Ants can save each other’s limbs, new research shows

Surgeons amputate a limb when a traumatic injury causes extensive tissue destruction, or in cases of severe infection or disease. But humans aren’t the only ones who perform such procedures.

New research shows that some ants amputate limbs from injured comrades to increase their chances of survival. The behavior was documented in Florida carpenter ants — scientific name Camponotus floridanus —a reddish-brown species over 1.5 centimeters long found in parts of the southeastern United States.

These ants were observed treating injured limbs of nestmates, either by cleaning the wound with their mouthparts or by amputating by biting off the injured limb. The choice of treatment depended on the location of the injury. If it was further up the leg, they always amputated. If it was further down the leg, they never amputated.

“In this study, we describe for the first time how a non-human animal uses amputation on another individual to save its life,” said entomologist Erik Frank of the University of Würzburg in Germany, lead author of the research published Tuesday in the journal Current Biology.

“I am confident that we can safely say that the ants’ medical system for caring for the injured is the most advanced system in the animal kingdom, rivaled only by our own,” Frank added.

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This species nests in rotting wood and fiercely defends its home against rival ant colonies.

“If fighting breaks out, there is a risk of injury,” Frank said.

The researchers studied injuries to the upper part of the leg, the femur, and the lower part, the tibia. Such injuries are often found in wild ants of various species, sustained during fights, hunting or predation by other animals.

The ants were observed under laboratory conditions.

Different treatment options

“They’re deciding between amputating the leg or spending more time treating the wound,” Frank said. “How they decide, we don’t know. But we do know why the treatment is different.”

It has to do with the flow of hemolymph, the blue-green fluid that is similar to blood in most invertebrates.

“Injuries further up the leg have increased hemolymph flow, meaning pathogens can enter the body after just five minutes, rendering amputations useless by the time they can be performed. Injuries further down the leg have much slower hemolymph flow, allowing enough time for timely and effective amputations,” Frank said.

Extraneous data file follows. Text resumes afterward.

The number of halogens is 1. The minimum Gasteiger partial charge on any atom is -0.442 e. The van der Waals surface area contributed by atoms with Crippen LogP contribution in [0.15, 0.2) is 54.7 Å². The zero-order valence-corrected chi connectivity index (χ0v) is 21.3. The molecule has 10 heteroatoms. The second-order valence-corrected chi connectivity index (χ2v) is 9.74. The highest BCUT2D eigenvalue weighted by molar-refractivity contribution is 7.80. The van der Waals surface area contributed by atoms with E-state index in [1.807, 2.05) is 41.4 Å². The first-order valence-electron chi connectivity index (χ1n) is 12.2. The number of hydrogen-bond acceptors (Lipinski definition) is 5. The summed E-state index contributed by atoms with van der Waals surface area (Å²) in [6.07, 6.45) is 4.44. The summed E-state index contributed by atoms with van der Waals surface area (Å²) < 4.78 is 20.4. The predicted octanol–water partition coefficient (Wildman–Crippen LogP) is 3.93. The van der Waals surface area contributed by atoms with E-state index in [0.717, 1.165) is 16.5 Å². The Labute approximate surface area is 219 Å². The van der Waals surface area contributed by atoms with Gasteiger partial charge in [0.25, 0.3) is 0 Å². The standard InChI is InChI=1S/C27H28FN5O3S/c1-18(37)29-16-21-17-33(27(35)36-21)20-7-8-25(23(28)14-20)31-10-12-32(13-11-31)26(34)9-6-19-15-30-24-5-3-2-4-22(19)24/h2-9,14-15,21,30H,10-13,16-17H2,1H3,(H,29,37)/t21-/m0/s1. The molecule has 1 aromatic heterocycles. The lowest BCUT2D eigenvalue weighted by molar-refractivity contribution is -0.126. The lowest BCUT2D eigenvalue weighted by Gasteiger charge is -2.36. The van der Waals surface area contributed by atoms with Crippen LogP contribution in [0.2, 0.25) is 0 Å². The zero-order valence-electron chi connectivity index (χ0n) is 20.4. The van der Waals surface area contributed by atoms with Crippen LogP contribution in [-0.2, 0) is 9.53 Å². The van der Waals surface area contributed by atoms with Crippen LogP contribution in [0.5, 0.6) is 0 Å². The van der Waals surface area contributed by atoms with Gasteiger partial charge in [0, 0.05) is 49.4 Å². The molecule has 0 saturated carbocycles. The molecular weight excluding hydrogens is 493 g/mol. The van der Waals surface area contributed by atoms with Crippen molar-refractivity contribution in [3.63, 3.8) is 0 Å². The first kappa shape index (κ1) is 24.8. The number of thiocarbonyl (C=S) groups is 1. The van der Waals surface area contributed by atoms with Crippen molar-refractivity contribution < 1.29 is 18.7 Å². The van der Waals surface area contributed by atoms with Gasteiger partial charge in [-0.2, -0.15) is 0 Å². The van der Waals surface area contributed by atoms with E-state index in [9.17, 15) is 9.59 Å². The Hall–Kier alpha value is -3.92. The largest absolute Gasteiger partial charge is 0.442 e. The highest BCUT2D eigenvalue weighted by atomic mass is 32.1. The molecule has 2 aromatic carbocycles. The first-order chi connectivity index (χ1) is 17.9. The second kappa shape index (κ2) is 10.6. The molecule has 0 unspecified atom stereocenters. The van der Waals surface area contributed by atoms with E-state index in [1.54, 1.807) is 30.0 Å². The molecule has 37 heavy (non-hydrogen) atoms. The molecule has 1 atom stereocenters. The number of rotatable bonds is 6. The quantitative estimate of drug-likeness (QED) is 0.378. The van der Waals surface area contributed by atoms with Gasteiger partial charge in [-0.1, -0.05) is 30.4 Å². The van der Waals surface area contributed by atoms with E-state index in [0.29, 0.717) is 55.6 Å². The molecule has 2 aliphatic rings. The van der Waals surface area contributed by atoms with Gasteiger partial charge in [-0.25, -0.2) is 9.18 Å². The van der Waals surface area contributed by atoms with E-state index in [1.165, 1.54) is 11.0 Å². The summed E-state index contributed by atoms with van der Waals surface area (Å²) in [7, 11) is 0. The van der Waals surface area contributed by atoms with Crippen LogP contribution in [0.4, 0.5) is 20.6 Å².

In both cases, the ants first cleaned the wound, probably by applying secretions from glands in the mouth and probably also sucking away infected and dirty hemolymph.

The amputation process itself takes at least 40 minutes and sometimes more than three hours, with constant biting on the shoulder.

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High survival rate with amputation compared to no treatment

For amputations following a thigh injury, the documented survival rate was about 90 to 95 percent, compared to about 40 percent for untreated injuries. For lower leg injuries that were cleaned alone, the survival rate was about 75 percent, compared to about 15 percent for untreated injuries.

Wound care has been documented in other ant species that apply an antibiotic-effective glandular secretion to injured nestmates. This species lacks that gland.

Ants have six legs, but can still function fully after losing one.

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Saharan silver ants are the fastest recorded ants in the world, partly because of the way they run. Harald Wolf of the University of Ulm in Germany describes it as “galloping.”

It was female ants that showed this behavior.

“All worker ants are females. Males play only a small role in ant colonies — they mate once with the queen and then die,” Frank said.

Why do ants perform these amputations?

“There’s a very simple evolutionary reason to care for the injured. It saves resources,” Frank said. “If I can rehabilitate a worker with relatively little effort who then goes on to be an active productive member of the colony, that’s a huge value.

“If an individual is too badly injured, the ants will not care for her, but leave her to die,” Frank adds.

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